Academic career[edit]

With the help of Douglas, Johnson obtained a position at the University of Maryland, College Park, where he became the first African-American mathematics professor.[4][3] At Maryland, Johnson remained active in recruiting and retaining African-American students,[11][5] especially from historically black colleges and universities.[12] He served as a mentor to 23 doctoral students, most of them African-American and many of them female; an administrator at Maryland wrote of his work in this area that "the institutional success of our Department in educating underrepresented minorities has been based on the leadership of Ray Johnson".[11][1] He remained at Maryland for 40 years[12][3] (with a two-year interlude at Howard University from 1976 to 1978)[4] until returning to Rice in 2007.[12][3]

Awards and honors[edit]

In 1986, the University of Maryland gave Johnson their Distinguished Minority Faculty Award.[12] Johnson was the recipient of the 2006 Mentor Award for Lifetime Achievement of the American Association for the Advancement of Science.[11] In 2015 he won the Presidential Award for Excellence in Science, Mathematics and Engineering Mentoring, given to 14 scholars nationally by the White House Office of Science and Technology Policy.[12][1][3]


  1. ^ a b c Raymond L. Johnson Receives 2015 Presidential Mentorship Award (PAESMEM), University of Maryland Department of Mathematics, 2015, retrieved 2017-04-06.
  2. ^ Faculty listing, Rice University Mathematics, retrieved 2017-04-06.
  3. ^ a b c d e f g h i j k l m n "Minority Professors, Staff, and Graduate Students", Rice University between decisions: from co-education to integration (1957–1970), Woodson Research Center - Fondren Library - Rice University, 2016, retrieved 2017-04-06.
  4. ^ a b c d e f g h i j k l m n o Johnson, Raymond L., You can get there even from Alice, Texas(if you're lucky and you know where there is), Rice University, retrieved 2017-04-06.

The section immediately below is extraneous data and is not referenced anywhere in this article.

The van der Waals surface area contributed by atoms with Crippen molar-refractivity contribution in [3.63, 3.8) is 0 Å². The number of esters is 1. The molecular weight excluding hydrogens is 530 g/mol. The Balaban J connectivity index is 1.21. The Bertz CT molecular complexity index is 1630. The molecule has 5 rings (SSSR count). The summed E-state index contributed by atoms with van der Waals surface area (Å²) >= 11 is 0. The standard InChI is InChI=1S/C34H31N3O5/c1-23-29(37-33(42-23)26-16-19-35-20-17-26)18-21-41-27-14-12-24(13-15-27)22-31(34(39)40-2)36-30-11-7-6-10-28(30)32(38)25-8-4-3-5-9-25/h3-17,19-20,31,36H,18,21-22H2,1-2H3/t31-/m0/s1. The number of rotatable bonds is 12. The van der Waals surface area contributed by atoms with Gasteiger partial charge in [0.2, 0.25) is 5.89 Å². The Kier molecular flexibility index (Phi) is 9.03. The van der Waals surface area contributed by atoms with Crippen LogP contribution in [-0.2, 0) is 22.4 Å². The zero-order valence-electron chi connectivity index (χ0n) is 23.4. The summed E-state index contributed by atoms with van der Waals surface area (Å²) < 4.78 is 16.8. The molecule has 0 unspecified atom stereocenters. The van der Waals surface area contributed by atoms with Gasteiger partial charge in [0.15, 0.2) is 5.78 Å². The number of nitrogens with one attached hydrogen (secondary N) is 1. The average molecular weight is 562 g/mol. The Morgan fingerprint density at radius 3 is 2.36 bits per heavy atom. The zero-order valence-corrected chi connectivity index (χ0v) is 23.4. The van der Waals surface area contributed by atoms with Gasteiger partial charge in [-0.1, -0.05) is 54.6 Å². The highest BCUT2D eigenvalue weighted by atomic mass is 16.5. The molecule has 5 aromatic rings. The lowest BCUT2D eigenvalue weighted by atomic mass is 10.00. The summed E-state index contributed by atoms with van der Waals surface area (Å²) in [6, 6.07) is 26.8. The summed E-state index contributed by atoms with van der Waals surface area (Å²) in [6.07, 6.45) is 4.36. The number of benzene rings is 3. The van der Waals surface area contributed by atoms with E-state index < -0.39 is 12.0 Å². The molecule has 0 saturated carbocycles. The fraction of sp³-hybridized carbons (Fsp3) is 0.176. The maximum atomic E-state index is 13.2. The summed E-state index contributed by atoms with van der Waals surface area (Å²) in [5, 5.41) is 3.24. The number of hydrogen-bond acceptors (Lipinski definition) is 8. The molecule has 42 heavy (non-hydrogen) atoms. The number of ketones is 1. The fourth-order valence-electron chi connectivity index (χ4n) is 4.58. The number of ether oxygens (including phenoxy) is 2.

5. ^ a b c d e f g h i j Ambruso, Kathleen, "Raymond Lewis Johnson", Strengthening Underrepresented Minority Mathematics Achievement (SUMMA), Mathematical Association of America, retrieved 2017-04-06.
  6. ^ "Raymond L. Johnson". TheHistoryMakers.com. Retrieved 22 April 2017.
  7. ^ "Negro Students On Honor List Okayed By Rice", Monroe News-Star, July 16, 1965.
  8. ^ Guide to the Rice Institute/Rice University Charter Trial records, 1963 – 1998, University of Texas Library, retrieved 2017-04-06.
  9. ^ Johnson, Raymond Lewis (1969), A Priori Estimates and Unique Continuation Theorems for Second Order Parabolic Equations, PhD dissertation, Rice University.
  10. ^ Raymond L. Johnson at the Mathematics Genealogy Project
  11. ^ a b c 2006 Mentor Award for Lifetime Achievement, American Association for the Advancement of Science, 2006, retrieved 2017-04-06.
  12. ^ a b c d e "Raymond L. Johnson - Professor Emeritus of Mathematics", Presidential Awards for Excellence in Science, Mathematics and Engineering Mentoring, retrieved 2017-04-06.